“Yes, we let her out to paint and she went over the second floor balcony. It’s a pity, she seemed as though she was getting better.” This was a woman. The first speaker sounded like a man. I could tell the gender differences, yet they both sounded the same. This made me laugh. Made me laugh out loud; but they couldn’t hear me so it was alright.
“We’re going to have to up her meds.” It was the woman-man again, talking about some girl on medication. Where was Jason though? Where was he? The room was foreign to me. It was brightly lit, with only a bed and desk. This was ridiculous. Who could possibly live in here? I tried to speak. Tried to tell them that I’d fallen off the ledge at home and I needed to get back because my lover would be worried. I couldn’t though. It was the strangest thing. Every time I tried to speak nothing came out. It’d been happening for hours now; I would definitely have to go to the doctor’s in the morning.
I saw the man coming towards me. He looked friendly enough. He spoke to me in the most comforting tone I had ever heard. “Okay we’re going to remove this, please don’t bite your tongue this time Anna.” Remove what? Bite my tongue? Was he crazy? And, how did he know my name? I had never met him before. I felt my head pulled forward slightly as something was taken from my mouth. My hands I realized now were also bound, as were my feet. What was this a sick joke? I wanted to go home. Now!
“I’m sorry Anna we can’t release you. I don’t feel you’ve made enough progress yet.” Progress? I was getting more and more confused and it showed, because he tried to explain himself. “Remember dear, you’ve been with us for over a year.” He looked so sincere. He was delusional the poor man. I needed to get out of these restraints. I didn’t want to see what he’d do to me when he was in a bad mood. I decided to play along until I could get myself out. “Remember, you killed your husband Jason and set fire to your home with him and your pet inside?” What? Now I knew he was crazy. I’d just left there and everything was perfectly fine.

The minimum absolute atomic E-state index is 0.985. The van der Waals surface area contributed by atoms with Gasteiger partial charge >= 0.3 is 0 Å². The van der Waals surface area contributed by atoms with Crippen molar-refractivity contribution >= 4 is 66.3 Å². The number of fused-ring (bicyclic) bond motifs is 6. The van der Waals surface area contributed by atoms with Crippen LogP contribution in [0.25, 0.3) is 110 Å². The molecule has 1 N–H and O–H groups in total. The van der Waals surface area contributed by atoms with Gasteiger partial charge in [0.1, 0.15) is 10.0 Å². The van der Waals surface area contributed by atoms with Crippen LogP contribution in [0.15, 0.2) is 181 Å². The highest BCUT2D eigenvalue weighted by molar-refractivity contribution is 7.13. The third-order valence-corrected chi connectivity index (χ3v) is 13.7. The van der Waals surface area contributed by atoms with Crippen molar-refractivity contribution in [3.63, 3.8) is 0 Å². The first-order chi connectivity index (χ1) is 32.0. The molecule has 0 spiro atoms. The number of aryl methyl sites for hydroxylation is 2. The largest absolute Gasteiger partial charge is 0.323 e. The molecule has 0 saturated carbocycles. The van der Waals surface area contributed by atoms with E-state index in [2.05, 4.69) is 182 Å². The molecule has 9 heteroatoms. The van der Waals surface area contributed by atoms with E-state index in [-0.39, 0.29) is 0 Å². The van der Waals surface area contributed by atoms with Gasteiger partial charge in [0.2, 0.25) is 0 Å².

The man smiled patronizingly at me. I could feel a prick and saw the woman who he had been speaking to lodge a needle into my arm. I panicked slightly when I saw this but didn’t want to arouse whatever sick ideas the two might have, so I remained silent. “See Anna, the mere fact that you don’t remember your crimes shows me that you definitely are not ready to be integrated, even among the other inmates.”
Crimes? Now this was taking it too far. I had never committed any crimes. “Yes Anna, murder and arson. Those things are wrong.” I hated the smug tone he used. It started to annoy me a great deal. I tried to move my arms but they were still bound. I did not care what they did to me anymore, I just wanted to slap that cocksure expression off his face. I could only take so much, even if I was being held prisoner here. After all, I’d just fallen off a ledge trying to reach for some orange or other fruit.
“No, not quite dear.” That damn voice. She felt good though. She could speak, I’d let her speak for me; let her explain to this asinine man that he didn’t know what he was talking about. She opened her mouth, a smile spreading as she spoke. A refreshingly beautiful tone.
“You’re going to die. You’re all going to die.” ~